New report examines international ed-tech policies

  • Most governments have teacher technology standards and offer online portals with learning materials and software tools.
  • Many countries in the study offer online training and support web-based communities.
  • Half of included countries assess teachers’ ed-tech skills.
  • About half of the countries are developing or have invested in information systems to monitor student performance and collect data on ed-tech access or use.

A handful of the countries—including Australia, Canada, Estonia, Israel, Japan, New Zealand, Portugal, and South Korea—have invested in large-scale ICT infrastructure projects intended to boost educational systems, increase broadband internet access in schools and homes, and increase hardware access in schools.

Most participating countries have “national-level documents that provided a vision for integrating ICT into primary and secondary education.” Countries use their plans to connect stakeholders and coordinate activities focused on increasing ICT opportunities in schools. Nine countries have comprehensive plans in place, and six countries were at the time of research working to create systematic national plans. Three countries embedded technology guidance in other curriculum materials or national plans that include education.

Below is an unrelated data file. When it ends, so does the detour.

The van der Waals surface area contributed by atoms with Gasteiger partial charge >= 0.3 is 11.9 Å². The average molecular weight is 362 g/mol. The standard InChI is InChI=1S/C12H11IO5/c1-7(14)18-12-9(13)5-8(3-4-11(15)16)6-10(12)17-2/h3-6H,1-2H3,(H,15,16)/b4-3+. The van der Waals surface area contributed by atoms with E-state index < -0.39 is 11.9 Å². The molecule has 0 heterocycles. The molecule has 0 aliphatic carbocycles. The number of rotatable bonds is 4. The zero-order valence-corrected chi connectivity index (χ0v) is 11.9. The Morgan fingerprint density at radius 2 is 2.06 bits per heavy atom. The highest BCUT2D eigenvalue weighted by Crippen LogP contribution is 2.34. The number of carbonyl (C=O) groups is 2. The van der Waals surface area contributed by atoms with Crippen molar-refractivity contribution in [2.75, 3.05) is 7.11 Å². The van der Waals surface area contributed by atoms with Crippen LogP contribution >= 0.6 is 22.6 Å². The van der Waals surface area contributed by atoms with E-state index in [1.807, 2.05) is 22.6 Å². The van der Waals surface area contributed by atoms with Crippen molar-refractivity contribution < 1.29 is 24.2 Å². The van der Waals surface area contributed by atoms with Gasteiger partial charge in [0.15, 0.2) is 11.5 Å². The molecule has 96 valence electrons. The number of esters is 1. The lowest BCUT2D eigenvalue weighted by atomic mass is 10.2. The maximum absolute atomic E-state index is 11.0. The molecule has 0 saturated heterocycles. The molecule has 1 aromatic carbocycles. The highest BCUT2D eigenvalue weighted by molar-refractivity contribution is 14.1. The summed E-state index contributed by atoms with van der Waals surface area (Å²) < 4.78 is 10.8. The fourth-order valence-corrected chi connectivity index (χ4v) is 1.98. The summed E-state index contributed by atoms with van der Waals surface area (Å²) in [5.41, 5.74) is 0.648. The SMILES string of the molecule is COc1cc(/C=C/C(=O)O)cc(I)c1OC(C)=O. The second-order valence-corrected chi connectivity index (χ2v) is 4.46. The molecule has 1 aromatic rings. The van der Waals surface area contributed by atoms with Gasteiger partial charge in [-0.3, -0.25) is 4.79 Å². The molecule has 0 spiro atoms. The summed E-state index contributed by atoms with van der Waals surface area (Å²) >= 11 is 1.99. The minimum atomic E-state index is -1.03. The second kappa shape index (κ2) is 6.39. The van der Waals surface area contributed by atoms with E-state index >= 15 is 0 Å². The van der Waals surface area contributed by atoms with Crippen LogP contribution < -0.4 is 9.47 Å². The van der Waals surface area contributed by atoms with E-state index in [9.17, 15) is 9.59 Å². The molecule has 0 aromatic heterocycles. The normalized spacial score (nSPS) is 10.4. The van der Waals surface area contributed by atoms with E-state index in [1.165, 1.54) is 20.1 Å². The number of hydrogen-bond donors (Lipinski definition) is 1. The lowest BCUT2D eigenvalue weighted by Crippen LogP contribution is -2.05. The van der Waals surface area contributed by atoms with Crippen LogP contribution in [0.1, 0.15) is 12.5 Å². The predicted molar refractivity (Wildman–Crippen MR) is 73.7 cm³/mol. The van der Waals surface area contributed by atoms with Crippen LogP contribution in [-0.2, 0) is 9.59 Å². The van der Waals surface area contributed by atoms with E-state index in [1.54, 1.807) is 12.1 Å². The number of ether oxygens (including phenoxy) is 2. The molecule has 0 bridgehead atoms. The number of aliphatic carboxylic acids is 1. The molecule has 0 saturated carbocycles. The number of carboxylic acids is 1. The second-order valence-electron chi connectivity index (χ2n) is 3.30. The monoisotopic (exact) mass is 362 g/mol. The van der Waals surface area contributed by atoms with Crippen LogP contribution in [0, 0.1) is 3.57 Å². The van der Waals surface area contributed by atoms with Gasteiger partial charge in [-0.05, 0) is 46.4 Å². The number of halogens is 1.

Two countries, Estonia and the Netherlands, said that instead of implementing ed-tech goals in national documents, they are focusing on creating plans that are reviewed and updated each year with new initiatives and resources.

Many of the participating countries saw private-sector participation in education programs, ranging from private sector contributions of hardware or software, monetary contributions, or partnerships.

Most of the governments said they have agreements with outside organizations to help develop educational resources.

The report was released shortly before Thailand, which wasn’t part of the study, announced plans to buy 900,000 tablet computers (worth an estimated $64.5 million) for all of its primary school students. Distribution of the tablets is to start in May.

Laura Ascione
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